Appending to a List

First, a list needs to be created. If the number of elements to be stored is not known in advance, one usually creates an empty list and then appends objects to it. However, if the number of items is known, then it would be faster (and more memory efficient) to create a list with the exact size required.

Readers familiar with “flexible” arrays should feel free to skip the next few paragraphs.

Let us imagine we want to have an array/list, but we don’t know the number of items that will be added to it at runtime. If the allocated space of the array/list exactly accommodates the number of items currently in it, it would have to be reallocated with every added item (resulting in O(n) complexity per append, where n is the current number of items).

To overcome the reallocation preceding every append, we always allocate a little more space than necessary. If the allocated space is large enough (a multiple of the number of items), the amortized time complexity of append can be brought down to O(1). Amortized, in this context, basically denotes the average time complexity of an append in a series of appends. The worst-case complexity can be more severe than the amortized complexity (which happens when reallocation is performed).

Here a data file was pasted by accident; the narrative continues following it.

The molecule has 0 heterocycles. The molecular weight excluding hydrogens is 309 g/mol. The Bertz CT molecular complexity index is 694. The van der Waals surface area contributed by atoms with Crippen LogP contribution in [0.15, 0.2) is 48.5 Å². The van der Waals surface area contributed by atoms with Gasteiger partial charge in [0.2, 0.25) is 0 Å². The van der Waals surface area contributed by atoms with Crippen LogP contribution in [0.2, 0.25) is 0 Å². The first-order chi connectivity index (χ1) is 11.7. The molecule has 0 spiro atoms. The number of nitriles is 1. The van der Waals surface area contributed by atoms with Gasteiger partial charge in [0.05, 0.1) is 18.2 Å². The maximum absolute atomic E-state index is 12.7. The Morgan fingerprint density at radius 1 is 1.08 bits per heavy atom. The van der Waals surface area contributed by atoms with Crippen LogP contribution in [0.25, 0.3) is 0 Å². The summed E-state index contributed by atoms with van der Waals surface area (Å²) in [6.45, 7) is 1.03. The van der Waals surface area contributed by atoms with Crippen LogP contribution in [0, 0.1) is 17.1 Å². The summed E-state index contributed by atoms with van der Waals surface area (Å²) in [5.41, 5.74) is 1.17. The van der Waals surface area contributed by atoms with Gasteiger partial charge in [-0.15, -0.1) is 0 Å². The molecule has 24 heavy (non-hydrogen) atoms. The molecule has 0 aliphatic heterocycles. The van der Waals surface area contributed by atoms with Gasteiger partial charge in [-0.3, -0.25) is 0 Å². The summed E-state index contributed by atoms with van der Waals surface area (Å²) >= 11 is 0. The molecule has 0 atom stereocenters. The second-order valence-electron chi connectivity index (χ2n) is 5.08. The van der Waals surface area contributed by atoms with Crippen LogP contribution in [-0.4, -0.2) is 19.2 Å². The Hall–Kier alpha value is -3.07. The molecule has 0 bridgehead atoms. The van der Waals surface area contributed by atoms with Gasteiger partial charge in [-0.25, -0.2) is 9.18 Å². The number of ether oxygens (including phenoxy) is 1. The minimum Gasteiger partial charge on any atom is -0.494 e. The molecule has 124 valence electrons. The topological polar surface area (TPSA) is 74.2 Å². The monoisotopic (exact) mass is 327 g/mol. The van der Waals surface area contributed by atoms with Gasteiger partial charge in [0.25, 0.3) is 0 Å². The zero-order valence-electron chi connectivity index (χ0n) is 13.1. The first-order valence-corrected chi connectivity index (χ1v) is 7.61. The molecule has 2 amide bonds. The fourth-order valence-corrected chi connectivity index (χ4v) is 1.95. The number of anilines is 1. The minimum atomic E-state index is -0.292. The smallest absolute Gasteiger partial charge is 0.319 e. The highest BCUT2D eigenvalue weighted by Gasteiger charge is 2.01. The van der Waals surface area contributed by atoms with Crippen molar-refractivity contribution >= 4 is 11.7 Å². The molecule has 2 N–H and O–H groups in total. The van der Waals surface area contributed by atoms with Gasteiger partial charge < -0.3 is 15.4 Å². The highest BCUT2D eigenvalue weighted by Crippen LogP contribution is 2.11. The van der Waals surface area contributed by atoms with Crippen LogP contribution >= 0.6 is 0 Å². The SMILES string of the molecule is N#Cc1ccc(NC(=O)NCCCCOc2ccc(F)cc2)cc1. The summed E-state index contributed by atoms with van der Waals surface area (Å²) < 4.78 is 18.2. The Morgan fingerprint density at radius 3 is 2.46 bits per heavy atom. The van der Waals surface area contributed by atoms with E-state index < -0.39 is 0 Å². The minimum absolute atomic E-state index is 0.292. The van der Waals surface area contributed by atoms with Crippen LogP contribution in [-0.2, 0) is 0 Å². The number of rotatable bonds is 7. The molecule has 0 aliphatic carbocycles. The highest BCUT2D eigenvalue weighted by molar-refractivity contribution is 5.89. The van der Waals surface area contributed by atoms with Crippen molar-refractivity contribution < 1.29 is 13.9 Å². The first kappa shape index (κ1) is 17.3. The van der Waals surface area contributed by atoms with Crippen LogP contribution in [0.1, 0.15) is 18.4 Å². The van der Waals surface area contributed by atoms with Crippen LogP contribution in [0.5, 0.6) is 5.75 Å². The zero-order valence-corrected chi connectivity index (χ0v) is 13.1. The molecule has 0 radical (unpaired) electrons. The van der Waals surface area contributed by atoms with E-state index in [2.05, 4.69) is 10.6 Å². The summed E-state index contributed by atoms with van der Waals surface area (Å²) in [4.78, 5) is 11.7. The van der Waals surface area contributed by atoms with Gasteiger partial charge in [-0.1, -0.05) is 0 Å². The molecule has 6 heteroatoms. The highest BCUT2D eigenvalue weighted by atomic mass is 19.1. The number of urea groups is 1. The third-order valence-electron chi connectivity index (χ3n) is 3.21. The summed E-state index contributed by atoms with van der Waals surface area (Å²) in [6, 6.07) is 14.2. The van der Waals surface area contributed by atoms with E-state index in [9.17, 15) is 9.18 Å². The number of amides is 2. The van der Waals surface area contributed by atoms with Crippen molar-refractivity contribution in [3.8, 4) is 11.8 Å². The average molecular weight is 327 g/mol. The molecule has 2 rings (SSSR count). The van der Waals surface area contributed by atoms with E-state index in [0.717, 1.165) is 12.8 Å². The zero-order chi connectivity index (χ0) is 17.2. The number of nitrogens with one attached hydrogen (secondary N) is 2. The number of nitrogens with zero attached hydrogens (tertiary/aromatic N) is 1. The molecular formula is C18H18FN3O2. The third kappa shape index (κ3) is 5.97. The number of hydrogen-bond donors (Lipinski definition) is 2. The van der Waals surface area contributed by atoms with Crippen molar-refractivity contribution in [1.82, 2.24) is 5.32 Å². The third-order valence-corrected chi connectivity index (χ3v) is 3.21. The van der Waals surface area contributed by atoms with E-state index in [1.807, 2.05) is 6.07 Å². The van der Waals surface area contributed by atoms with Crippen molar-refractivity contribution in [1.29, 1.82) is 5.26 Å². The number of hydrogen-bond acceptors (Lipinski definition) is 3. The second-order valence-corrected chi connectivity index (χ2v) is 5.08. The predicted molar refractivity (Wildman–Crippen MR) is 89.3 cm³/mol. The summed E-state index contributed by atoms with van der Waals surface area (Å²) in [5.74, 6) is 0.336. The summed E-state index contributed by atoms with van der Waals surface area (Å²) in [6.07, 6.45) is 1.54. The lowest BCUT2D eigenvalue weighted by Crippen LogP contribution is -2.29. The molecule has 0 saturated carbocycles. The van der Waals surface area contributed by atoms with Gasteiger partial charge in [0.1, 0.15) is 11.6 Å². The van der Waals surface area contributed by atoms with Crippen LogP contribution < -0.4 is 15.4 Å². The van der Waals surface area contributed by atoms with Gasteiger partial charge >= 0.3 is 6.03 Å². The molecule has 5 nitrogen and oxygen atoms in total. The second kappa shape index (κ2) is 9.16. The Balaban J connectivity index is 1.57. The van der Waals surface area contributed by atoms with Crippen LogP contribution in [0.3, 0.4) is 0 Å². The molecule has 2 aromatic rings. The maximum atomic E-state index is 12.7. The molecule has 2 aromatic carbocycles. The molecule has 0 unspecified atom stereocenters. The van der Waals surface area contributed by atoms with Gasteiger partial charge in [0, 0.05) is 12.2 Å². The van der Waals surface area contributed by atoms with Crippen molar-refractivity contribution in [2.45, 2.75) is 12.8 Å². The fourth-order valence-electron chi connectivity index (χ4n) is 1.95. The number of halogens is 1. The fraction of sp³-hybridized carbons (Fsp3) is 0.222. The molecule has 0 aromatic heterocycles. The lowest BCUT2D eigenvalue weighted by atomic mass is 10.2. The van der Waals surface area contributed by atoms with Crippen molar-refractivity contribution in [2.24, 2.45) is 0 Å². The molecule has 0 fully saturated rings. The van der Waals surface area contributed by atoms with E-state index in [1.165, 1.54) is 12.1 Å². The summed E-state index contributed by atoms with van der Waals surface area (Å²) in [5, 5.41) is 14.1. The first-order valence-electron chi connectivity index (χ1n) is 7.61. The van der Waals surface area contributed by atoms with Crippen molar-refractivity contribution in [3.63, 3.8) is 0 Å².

Similar claims also hold true for removal operations and array/list shrinking. Note: While the array only grows, amortized complexity is the same as average complexity, but once removal of elements and “shrinking” of the array is allowed, there is a difference, but I won’t go into that.

See Mareš’s book for an exaplanation of amortized analysis.

What is interesting in CPython is how the list actually grows.

Python increases the space for the list by approximately a multiple of 1.125. The newly allocated memory after reallocation:

new_allocated = ((size_t)newsize + (newsize >> 3) + 6) & ~(size_t)3;

Where newsize is the number of items in the list (after appending the last item). It basically says the new allocated memory is newsize * 9/8 + 6 but with the last two bits set to 0 (making the final number divisible by 4).
Note: The factor is a little different for very small lists.

Why is the factor so small and computed this way? I would love to know. In C++, the growth factor of std::vector in GCC is 2, and in Microsoft compiler it is reportedly 1.5. I suspect that since objects in Python are relatively large, the interpreter does not want to waste space.

Anyway, it’s clearly better to allocate the desired space beforehand rather than performing a series of appends.

Let’s see some examples of operations on a list.


First, let us compare two methods for list initialization. The slow option:

foo = []

for _ in range(1_000_000):  # finishes in 82.1 ms 

A faster option:

# finishes in 53.3 ms
foo = [1.0 for _ in range(1_000_000)] 

There is a much faster option, but not a very practical one since it can only be used to repeat a single element:

foo = [1.0] * 1_000_000  # finishes in 2.81 ms

Note: Beware this construction works differently for mutable and immutable types.

Now let’s look at the size of one element in a list vs in an array.array and the time needed to scan it.

import random, array, sys
foo_list = [random.random() for _ in range(1_000_000)]